For the first time in more than four decades, Vestavia Hills High School has a new head football coach: Sean Calhoun. Calhoun, 39, most recently served as the head football coach at Carrollton (Georgia) High School, where he compiled a 51-12 record over five seasons including three region championships and five quarterfinal playoff appearances. Here he shares some of his thoughts on stepping into the Vestavia program as longtime coach Buddy Anderson retires after becoming the winningest football coach in Alabama history in his 43 years coaching the Rebels.

You are taking over for Buddy Anderson. How does that impact your approach as you get started in this new role?

It’s exciting and a little nerve-wracking taking over a program that has been in such great hands for 43 years. I may have some different tactics, but when you get down to the basics of our program, the foundation coach Anderson has already laid is absolutely fantastic. That’s one of the biggest things that drew me to the Vestavia Hills football program. Fundamentally my ideals and values are the exact same.

What do you think of the competition here in Alabama?

Competition is not something I shy away from and that this team won’t shy away from. Every team has two things: good coaches and good players. That excites me because now we get to see how good our preparation is. What I expect from this team is to give 100 percent.  I don’t think Alabama football gets talked about. You hear about Texas and Florida and Georgia and California talked about, but Alabama will go toe-to-toe with every team in every one of those states. I am excited to be a part of this rich football state.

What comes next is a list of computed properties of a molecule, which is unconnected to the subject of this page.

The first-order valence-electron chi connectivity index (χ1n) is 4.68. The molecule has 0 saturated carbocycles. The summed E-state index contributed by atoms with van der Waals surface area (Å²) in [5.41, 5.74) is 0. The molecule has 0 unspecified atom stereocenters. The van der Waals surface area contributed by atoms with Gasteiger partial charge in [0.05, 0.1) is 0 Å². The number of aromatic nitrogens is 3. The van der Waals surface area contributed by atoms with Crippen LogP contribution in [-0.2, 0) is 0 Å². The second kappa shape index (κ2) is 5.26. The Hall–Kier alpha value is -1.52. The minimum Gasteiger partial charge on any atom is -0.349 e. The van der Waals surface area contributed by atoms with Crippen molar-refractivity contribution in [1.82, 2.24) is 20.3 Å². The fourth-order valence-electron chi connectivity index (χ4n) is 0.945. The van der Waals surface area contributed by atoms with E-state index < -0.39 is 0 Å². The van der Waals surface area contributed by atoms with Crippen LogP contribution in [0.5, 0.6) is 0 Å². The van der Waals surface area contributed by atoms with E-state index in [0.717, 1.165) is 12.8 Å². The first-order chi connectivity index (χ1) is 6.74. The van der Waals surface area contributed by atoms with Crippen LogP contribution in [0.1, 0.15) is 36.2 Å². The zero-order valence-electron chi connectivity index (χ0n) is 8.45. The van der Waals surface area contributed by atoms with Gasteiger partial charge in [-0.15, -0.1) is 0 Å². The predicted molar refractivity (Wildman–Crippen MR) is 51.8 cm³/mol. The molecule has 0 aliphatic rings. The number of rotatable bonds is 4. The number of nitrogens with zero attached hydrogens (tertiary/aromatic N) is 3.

What was it like for you to meet the VHHS team for the first time?

There was a really good excitement in the air. This team has a great nucleus and a great senior class.  I told them to write down how they want to be as an individual, as a football player and as a team. I told them I can’t be the guy who wants to win more than they do. We have the pieces of the puzzle here, and it’s my job to move them around to make that product. It comes down to hard work.

You met Buddy Anderson not long after you were hired for this position. What was that interaction like for you?

It was an honor meeting him. I told him as long as he is comfortable with it I definitely need to use him as a resource. He has built this place, and people still need to see his face. He is a phenomenal human being, and a phenomenal coach. If you are at a place this long, you are doing a lot of things the right way. When my career is done, if I can even be in the same sentence or book as Coach Anderson, I have done a couple of things right.

Can you talk some about the importance of character in how you coach?

The first thing I told this team is that I am a Christian. I wanted my players and this community to know that that is big for me and my family. I want leaders to have character, not be a character. If you can’t do the right thing in the classroom, there’s no way in the world I can count on you on the field. I told the team if our best players are our best people in general we have a great chance of being successful.